Marijuana Legalization: Seeds Planted Long Ago Finally Flower

by Debby Goldsberry

Jack Herer
Citizens of Colorado and Washington States voted to legalize cannabis on Nov. 6, 2012, surprising the nation and its leadership. But, for a small group of dedicated advocates, this was the culmination of 40 plus years of determined, hard work. Their ultimate goal: to end the War on Cannabis, and to legalize its use for food, fuel, fiber, and medicine.
Cannabis Prohibition launched in 1937, when Congress passed the Marihuana Tax Act, and the historic efforts to change this law began immediately. The American Medical Association testified in Congress to stop the loss of this important medicine, as did birdseed manufacturers, who feared that “birds would not sing” without cannabis hemp seeds in their food. The bird fans got an exception to the law, for denatured cannabis hemp products, but the doctors lost the fight to prescribe cannabis medicines, despite the fact that cocaine, morphine, and other dangerous drugs were widely available for use.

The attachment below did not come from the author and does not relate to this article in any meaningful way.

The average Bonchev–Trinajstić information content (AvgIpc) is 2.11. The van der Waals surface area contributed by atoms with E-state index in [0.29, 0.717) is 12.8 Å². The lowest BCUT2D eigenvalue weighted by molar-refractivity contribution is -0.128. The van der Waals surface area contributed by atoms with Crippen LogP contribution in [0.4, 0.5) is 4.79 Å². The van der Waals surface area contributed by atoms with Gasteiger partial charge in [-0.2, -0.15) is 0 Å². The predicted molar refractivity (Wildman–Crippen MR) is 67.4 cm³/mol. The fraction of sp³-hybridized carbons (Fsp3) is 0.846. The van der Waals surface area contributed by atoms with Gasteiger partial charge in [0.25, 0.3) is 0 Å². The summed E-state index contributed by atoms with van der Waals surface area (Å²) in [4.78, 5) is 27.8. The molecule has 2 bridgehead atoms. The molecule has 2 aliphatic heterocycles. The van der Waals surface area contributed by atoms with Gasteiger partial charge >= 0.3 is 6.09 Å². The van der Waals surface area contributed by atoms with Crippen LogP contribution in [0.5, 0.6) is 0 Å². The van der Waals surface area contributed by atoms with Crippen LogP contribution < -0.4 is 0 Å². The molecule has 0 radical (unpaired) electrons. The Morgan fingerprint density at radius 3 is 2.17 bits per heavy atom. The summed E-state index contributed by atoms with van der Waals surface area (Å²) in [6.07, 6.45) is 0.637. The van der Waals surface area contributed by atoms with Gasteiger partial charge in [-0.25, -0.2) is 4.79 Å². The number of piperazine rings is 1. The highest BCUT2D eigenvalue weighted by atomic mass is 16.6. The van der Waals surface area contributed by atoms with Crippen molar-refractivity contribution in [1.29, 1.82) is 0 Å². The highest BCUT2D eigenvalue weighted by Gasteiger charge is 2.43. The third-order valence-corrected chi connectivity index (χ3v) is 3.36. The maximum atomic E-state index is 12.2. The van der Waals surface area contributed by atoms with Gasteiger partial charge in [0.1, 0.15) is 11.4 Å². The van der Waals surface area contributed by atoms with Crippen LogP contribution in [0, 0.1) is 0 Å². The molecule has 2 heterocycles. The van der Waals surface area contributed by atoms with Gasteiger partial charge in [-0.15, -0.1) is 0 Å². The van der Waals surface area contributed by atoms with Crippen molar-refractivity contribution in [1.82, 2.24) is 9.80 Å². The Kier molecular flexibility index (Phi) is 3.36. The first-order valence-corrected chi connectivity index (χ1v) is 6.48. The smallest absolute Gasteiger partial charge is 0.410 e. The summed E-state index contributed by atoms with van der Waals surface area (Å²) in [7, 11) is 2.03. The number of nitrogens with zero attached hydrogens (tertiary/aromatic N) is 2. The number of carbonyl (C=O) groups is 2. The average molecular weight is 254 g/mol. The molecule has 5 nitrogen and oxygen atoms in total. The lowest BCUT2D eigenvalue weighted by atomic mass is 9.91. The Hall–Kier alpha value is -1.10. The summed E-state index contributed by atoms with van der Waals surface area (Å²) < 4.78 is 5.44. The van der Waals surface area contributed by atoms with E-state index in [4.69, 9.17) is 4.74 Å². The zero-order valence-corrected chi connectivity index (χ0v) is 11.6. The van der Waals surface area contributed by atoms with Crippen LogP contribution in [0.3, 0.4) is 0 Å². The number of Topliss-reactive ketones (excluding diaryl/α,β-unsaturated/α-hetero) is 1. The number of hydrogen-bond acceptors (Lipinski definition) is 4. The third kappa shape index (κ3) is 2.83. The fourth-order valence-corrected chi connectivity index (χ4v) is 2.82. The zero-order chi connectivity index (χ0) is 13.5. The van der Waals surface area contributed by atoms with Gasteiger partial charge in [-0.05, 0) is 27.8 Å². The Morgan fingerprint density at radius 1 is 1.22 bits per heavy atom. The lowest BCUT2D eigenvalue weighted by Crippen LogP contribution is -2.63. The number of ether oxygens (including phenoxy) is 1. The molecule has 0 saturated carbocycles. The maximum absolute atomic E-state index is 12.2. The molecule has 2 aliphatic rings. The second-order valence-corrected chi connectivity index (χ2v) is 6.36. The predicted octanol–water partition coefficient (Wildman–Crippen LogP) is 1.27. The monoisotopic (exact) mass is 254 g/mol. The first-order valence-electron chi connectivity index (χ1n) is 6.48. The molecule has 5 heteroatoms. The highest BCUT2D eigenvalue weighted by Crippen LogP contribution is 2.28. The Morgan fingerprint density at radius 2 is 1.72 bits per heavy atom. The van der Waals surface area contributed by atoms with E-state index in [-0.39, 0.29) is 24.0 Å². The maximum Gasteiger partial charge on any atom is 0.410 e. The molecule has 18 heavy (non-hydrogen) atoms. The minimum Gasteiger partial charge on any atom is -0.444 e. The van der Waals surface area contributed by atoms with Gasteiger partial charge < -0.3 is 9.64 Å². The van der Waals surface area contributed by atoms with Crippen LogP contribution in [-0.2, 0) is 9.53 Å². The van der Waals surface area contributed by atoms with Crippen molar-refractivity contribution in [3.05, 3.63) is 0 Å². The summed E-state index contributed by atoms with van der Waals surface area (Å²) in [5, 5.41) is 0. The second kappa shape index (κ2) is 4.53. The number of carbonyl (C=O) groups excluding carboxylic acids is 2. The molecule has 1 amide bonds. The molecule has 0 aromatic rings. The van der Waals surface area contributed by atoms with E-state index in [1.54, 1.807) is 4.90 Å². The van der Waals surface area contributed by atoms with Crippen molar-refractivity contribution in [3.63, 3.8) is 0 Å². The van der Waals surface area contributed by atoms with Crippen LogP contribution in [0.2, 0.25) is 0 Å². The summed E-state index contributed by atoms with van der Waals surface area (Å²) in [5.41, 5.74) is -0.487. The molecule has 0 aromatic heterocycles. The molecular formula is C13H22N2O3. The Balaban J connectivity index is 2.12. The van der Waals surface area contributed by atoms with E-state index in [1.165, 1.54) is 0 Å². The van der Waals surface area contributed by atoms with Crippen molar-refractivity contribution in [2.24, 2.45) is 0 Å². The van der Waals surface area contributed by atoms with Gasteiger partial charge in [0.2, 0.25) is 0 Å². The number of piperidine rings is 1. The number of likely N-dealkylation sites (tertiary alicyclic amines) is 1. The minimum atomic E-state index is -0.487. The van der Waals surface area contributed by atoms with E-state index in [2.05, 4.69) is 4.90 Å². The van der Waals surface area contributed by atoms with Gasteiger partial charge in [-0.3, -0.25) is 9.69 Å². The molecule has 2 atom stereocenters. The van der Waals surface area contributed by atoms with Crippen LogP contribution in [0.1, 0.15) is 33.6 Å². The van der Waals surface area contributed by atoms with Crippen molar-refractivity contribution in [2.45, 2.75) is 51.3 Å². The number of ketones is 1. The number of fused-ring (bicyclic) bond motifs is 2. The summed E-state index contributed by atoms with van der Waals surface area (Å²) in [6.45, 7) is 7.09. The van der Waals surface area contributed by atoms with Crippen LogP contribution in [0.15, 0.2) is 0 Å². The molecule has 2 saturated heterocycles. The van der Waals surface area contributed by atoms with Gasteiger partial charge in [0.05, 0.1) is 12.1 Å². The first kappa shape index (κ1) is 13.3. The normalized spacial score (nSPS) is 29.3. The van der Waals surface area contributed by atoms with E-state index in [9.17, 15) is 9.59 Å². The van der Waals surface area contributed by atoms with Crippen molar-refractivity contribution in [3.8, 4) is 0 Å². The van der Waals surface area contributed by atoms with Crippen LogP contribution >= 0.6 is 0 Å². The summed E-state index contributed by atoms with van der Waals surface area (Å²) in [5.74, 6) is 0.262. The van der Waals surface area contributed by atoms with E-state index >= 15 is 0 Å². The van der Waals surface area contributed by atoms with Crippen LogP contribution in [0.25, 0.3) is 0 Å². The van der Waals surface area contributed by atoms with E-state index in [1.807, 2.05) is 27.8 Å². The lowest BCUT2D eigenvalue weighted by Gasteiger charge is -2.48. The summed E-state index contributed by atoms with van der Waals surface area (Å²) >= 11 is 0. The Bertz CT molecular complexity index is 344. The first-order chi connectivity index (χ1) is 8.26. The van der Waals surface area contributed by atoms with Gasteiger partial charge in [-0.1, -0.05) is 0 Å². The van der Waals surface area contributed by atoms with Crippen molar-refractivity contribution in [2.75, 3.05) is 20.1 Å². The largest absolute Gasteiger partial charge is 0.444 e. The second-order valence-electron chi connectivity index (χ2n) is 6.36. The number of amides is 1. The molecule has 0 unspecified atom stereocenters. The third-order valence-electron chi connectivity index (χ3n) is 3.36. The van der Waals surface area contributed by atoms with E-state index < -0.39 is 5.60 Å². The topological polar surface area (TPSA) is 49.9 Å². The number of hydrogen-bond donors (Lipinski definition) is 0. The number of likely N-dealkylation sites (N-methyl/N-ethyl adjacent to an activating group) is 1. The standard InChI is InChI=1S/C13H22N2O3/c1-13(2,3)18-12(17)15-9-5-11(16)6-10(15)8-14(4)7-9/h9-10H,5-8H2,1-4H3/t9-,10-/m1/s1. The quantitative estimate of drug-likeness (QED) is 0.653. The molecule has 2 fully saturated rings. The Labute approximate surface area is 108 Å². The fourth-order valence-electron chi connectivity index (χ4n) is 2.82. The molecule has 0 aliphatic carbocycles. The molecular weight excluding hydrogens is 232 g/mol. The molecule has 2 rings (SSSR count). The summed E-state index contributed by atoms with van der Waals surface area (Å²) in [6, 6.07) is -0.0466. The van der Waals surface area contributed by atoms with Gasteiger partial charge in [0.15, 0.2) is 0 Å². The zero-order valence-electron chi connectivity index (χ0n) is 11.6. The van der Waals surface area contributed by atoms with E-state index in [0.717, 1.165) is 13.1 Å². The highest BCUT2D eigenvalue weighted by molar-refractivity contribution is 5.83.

Counterculture hero Timothy Leary successfully challenged the Marihuana Tax Act in 1969, and the United States Supreme Court revoked it. But, Congress spared no time creating even worse laws, including the Controlled Substances Act, part of the Comprehensive Drug Abuse Prevention and Control Act of 1970, and several supplementary treaties to the Single Convention on Narcotic Drugs.
President Nixon declared “War on Drugs,” in 1971, and by the mid-70’s nearly half a million Americans were being arrested for cannabis each year. It was time for advocates to get organized and fight back.
People forget that in the early 70′s possession of any amount of marijuana, even just a seed in your pocket, was a felony with a minimum sentence of a year in prison. The California Marijuana Initiative of 1972 failed to pass, but we regarded 1/3 of the vote a huge victory. “It convinced the State Legislature to reduce the penalty to a citable misdemeanor in 1975,” says longtime activist Michelle Aldrich.
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